Find out more about Awen at www.awenpublications.co.uk

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Awen Autumn

Gathering in the Harvest

30th August-1st September

silver apples of the moon...

silver apples of the moon...

It’s been a busy time preparing for the new season/term. It has felt as though I’ve been gathering in the harvest in terms of projects & plans coming to fruition.

But at the same time I’ve been wringing the last few drops of summer as the holidays come to an end. The sizeable lady hasn’t sung yet!

Saturday I held an Awen Summer Gathering around my place. Awen authors and kindred spirits convered in my garden to discuss ideas and plans for the small press. Jay Ramsay talked about his inspiring initiative Angels of Fire, and Peter Please (Away Publications), Skip Palmer (Tuff Talk Press) and David Lassman (Bath Writers Workshop, Jane Austen Centre) shared their experience and expertise. Loads of great ideas were shared – and with such talented people to collaborate with, anything is possible!

Kevan goes the 'Full Darcy' in Prior Park, photo by Crysse Morrison

Kevan goes the 'Full Darcy' in Prior Park, photo by Crysse Morrison

Sunday I performed in a Cascade of Words and Music at Prior Park – an event organised by local Poetry Society co-ordinator Nikki Bennet-Willis, to celebrate its centenary. Featured poets included the ever fabulous Rose Flint and Crysse Morrison, plus storytellers Anthony Nanson and Peter Please. It was a little drizzly and overcast but that didn’t dampen the spirits of the connosieurs of verse gathered – the venue couldn’t be more conducive to romantic musings (the Palladian Bridge was used in the film of Pride and Prejudice; and Henry Fielding lived on the edge of the estate, inspired in part by Ralph Allen in his writing of Tom Jones). I tried out some new poems and the response was very positive. It was nice to have a drink afterwards with Anthony, Svanur and Ola – the latter a wordsmith from Bonn, Germany, but able to converse with my Icelandic friend in his native tongue. Talented polyglots!

Monday I took a day off from it all and went on a blat to Stoney Littleton long barrow and the white horse of Westbury – after it stopped raining – enjoying a ride out on my wheels, a year on from when I first purchased her in Plymouth, thanks to my friends Nigel & Jenny.

awen autumn

Tuesday I set up an exhibition of Awen titles in Bath Central Library (with help from the industrious Mr Lassman), to kick-start Awen Autumn – a whole season of events connected to my small press: book launches, talks, workshops, performances… More than you can shake a spear at! The best thing is to go to the website to check out the brimming diary:www.awenpublications.co.uk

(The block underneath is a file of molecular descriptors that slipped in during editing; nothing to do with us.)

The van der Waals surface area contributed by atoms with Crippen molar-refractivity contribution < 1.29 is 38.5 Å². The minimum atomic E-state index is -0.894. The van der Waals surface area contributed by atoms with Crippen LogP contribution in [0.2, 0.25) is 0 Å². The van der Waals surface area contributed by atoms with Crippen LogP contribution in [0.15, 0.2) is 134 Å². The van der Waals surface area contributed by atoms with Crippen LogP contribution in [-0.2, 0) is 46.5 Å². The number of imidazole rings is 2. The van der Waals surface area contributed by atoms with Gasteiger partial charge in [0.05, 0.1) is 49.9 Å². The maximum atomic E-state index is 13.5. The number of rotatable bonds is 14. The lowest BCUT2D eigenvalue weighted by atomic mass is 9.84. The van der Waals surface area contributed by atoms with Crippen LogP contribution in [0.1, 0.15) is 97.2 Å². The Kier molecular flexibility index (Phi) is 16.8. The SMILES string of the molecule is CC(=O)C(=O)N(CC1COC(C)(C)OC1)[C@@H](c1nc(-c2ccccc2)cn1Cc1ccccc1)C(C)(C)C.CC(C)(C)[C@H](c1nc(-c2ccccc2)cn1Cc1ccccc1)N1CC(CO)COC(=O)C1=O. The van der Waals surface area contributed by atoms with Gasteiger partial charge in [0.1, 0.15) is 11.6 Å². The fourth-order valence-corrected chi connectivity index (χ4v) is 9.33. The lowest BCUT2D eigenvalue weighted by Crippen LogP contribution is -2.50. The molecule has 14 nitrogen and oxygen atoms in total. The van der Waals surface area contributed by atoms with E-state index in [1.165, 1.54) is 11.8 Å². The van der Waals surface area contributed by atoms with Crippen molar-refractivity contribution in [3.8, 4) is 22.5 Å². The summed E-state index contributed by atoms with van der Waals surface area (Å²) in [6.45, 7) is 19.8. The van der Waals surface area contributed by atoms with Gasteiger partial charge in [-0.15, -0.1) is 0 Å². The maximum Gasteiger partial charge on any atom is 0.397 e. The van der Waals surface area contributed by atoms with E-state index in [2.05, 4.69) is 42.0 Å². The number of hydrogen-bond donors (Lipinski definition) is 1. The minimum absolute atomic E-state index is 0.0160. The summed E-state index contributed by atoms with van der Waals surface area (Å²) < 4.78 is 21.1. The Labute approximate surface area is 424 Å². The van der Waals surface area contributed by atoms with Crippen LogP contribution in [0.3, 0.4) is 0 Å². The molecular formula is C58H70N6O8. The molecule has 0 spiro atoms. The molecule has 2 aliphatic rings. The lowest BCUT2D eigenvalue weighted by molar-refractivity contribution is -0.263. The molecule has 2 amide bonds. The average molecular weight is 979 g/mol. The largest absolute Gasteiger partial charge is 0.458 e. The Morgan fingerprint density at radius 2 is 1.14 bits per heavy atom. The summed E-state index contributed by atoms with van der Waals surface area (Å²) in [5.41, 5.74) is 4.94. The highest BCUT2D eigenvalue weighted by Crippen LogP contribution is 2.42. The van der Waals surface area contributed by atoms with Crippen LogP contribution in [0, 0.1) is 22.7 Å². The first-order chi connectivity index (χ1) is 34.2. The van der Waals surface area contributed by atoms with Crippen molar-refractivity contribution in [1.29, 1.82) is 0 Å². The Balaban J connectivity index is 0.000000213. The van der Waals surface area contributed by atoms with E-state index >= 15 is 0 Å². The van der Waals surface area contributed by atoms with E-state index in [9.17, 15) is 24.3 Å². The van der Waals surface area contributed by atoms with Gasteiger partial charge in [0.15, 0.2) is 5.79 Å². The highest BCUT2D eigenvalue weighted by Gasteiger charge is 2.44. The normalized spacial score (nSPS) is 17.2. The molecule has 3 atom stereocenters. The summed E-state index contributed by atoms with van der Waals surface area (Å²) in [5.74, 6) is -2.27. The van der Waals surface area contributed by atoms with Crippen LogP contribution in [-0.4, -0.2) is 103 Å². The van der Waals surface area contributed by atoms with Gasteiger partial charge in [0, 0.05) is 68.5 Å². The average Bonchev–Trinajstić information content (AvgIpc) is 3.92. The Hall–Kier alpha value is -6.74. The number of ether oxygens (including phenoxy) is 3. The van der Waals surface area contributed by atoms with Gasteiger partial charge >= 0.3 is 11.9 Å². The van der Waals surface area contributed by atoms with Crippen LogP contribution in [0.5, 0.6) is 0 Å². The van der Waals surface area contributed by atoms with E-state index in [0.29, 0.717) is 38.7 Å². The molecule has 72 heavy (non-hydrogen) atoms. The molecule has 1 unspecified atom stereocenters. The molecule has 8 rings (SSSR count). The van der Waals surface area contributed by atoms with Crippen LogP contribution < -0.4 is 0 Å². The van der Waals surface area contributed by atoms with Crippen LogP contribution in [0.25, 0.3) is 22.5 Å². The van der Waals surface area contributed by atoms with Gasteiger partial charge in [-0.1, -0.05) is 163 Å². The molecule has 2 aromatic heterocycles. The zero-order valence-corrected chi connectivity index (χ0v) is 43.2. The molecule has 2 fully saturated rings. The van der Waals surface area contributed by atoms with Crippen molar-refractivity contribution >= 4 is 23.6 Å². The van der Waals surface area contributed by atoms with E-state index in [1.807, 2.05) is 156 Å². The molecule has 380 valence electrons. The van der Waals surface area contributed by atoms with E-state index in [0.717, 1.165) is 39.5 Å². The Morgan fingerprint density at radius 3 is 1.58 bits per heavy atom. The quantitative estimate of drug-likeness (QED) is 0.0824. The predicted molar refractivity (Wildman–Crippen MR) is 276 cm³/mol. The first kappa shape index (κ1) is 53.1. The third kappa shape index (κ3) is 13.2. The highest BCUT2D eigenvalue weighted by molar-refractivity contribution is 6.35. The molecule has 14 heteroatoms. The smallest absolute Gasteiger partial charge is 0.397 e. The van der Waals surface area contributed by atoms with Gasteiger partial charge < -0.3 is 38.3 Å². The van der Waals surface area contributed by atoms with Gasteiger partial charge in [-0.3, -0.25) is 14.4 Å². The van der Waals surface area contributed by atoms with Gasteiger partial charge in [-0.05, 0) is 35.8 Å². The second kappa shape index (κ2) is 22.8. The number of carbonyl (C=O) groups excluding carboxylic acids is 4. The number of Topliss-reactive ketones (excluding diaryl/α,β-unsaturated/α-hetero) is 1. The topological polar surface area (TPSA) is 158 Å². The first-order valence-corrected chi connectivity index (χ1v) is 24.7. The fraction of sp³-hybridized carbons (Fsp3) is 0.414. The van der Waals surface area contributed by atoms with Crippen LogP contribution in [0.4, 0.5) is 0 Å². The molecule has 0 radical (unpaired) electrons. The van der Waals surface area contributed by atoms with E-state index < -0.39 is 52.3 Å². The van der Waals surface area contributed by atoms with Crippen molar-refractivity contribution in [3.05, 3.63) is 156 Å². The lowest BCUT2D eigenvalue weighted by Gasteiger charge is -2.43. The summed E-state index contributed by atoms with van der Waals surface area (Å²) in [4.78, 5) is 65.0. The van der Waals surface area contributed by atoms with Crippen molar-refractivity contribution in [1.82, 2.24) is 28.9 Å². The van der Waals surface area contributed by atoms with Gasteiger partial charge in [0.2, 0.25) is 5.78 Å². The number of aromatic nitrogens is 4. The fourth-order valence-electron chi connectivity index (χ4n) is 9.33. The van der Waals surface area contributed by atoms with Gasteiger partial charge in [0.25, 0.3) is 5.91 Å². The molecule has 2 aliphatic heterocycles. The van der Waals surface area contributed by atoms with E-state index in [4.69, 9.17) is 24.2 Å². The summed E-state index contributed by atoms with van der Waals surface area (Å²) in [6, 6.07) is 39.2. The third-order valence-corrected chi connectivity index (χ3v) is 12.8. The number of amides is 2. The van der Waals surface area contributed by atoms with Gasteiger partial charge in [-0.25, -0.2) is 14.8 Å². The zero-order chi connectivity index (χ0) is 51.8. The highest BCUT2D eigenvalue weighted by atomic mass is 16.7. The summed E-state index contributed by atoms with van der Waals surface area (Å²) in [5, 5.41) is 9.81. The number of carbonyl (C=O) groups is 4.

That evening Fire Springs gathered around the Cauldron to record a sampler CD to send to potential venues. No rest for the bardic!

Wednesday, Bath Writers’ Workshop restarted with my session at the New Inn, workshopping poetry, prose fiction and creative non-fiction. We had 8 – regulars and new faces. David and I have co-ordinated a whole programme of creative writing events for the coming months: surgeries, seminars, courses and guest writers. David has prepared a snazzy newsletter, called ‘Follow Your Bliss’ after Joseph Campbell’s famous dictum, and I have built our website: http://www.bathwritersworkshop.co.uk

Tomorrow off to Great Yarmouth to give a talk at a conference on The Sea in Legend and Tradition about my book Lost Islands…before then I’ve prepared another title for publication – The Angel in the Forest, Niamh Clune (published October 16th in Vancouver Island)…Before then have Mary’s posthumous launch on Tuesday (8th Sep) at Waterstones, Bath, with readings from family and friends (proceeds to Dorothy House Hospice) and mine, for the third Windsmith novel, The Well Under the Sea, on a boat, the Pulteney Princess, Sept 22nd – book your space today!

Now, I better get some sleep before the long ride ahead!